Cougars’ defense is underappreciated

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    Defense doesn’t normally come to mind when one thinks of Brigham Young University, but this year TCU is not the only team with an imposing defense.

    In addition to all-American candidate Max Hall leading the potent offensive attack, the Cougars have the novelty of a top defense. BYU ranks No. 2 nationally in scoring defense, allowing a paltry 10.2 points per game, including back-to-back shutouts of University of California-Los Angeles and Wyoming. It would be unfair to classify either of those teams as offensive juggernauts.

    Against the University of Washington, the Cougars had trouble keeping up with Husky and one-time Heisman Trophy candidate quarterback Jake Locker. In its last four games, BYU has managed to hold its opponents to just over one point per quarter (17 points in 16 quarters), a total that includes two garbage-time touchdowns from Utah State University.

    The Cougars have had trouble this season when matching up against mobile quarterbacks, but in the words of BYU coach Bronco Mendenhall, employ a “bend don’t break” method of defense.

    BYU is willing to give up a few yards here and there without allowing the offense to get any big plays over the defense’s head. BYU’s defense then tightens as opponents approach the goal line.

    Thursday’s match up will likely come down to each team’s defense.

    TCU ranks near the top nationally in nearly every statistical category, including leading the nation in total defense and rushing yards allowed. The Horned Frogs have superior athletes to the Cougars, but the game will be decided by which team is able to execute it schemes. The match-up will boil down to BYU’s execution versus TCU’s athleticism.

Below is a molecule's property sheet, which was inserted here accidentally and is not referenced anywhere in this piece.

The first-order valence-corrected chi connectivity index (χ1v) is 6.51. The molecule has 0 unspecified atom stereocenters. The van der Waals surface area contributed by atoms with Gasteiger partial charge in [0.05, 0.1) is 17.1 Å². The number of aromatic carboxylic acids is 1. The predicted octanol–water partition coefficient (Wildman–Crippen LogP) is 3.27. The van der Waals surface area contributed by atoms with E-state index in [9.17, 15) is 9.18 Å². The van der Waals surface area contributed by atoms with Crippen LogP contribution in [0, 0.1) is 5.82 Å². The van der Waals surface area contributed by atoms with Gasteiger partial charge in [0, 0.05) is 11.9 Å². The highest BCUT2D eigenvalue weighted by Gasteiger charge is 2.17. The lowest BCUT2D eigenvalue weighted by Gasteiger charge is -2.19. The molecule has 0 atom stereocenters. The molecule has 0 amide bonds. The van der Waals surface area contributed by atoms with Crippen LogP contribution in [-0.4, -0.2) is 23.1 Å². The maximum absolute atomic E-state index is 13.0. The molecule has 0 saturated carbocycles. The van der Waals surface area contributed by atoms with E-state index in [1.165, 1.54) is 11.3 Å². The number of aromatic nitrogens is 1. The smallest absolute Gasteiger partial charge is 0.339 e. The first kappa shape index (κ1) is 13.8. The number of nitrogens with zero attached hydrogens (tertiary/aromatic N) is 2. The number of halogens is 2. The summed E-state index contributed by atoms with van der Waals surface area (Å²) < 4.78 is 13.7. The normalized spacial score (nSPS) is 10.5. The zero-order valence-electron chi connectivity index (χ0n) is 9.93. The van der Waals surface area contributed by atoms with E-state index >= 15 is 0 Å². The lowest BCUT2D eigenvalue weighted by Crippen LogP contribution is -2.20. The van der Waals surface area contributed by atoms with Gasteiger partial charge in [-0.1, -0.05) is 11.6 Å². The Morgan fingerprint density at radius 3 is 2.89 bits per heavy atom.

BYU’s defense may have been overlooked in the past, but against TCU they will be able to slow the at times ineffective Horned Frog offensive attack. BYU can force turnovers as well as any team in the country and, if last week’s game against Colorado State is any indicator, TCU has some trouble holding onto the ball.

    The Cougar offense will have to execute by establishing the run and attacking the Horned Frogs’ defense through the air. In TCU’s lone loss of the season, the University of Oklahoma was able to effectively throw the ball. BYU won’t line up the athletes the Sooners did, but Hall and Oklahoma quarterback Sam Bradford are comparable as signal callers. Bradford rolled up 411 yards and four touchdowns against a normally stout Horned Frog defense. Three of Bradford’s touchdowns were longer than 50 yards.

    Hall has his own deep threat in BYU junior wide receiver Austin Collie, who has gained more than one hundred yards receiving in each of four consecutive contests.

    BYU’s offense doesn’t allow other teams to focus too much on Collie with so many other weapons in their arsenal. Fellow wide receiver Michael Reed is Hall’s most reliable third down target. Tight end Dennis Pitta is one of the country’s best and should be able to control the middle of the field. Sophomore running back Harvey Unga is a weapon carrying the ball, as well as coming out of the backfield as a receiver.

    TCU will have to pick their poison and hope no one Cougar can take over the game.

    Coach Gary Patterson was probably right when he said the team that is able to stop the other last will win the game. Don’t underestimate BYU’s ability to step up and make important stops when the game is on the line. Defensive end Jan Jorgensen knows all about that.

    Justin Crandall is the football beat writer for the BYU Daily Universe.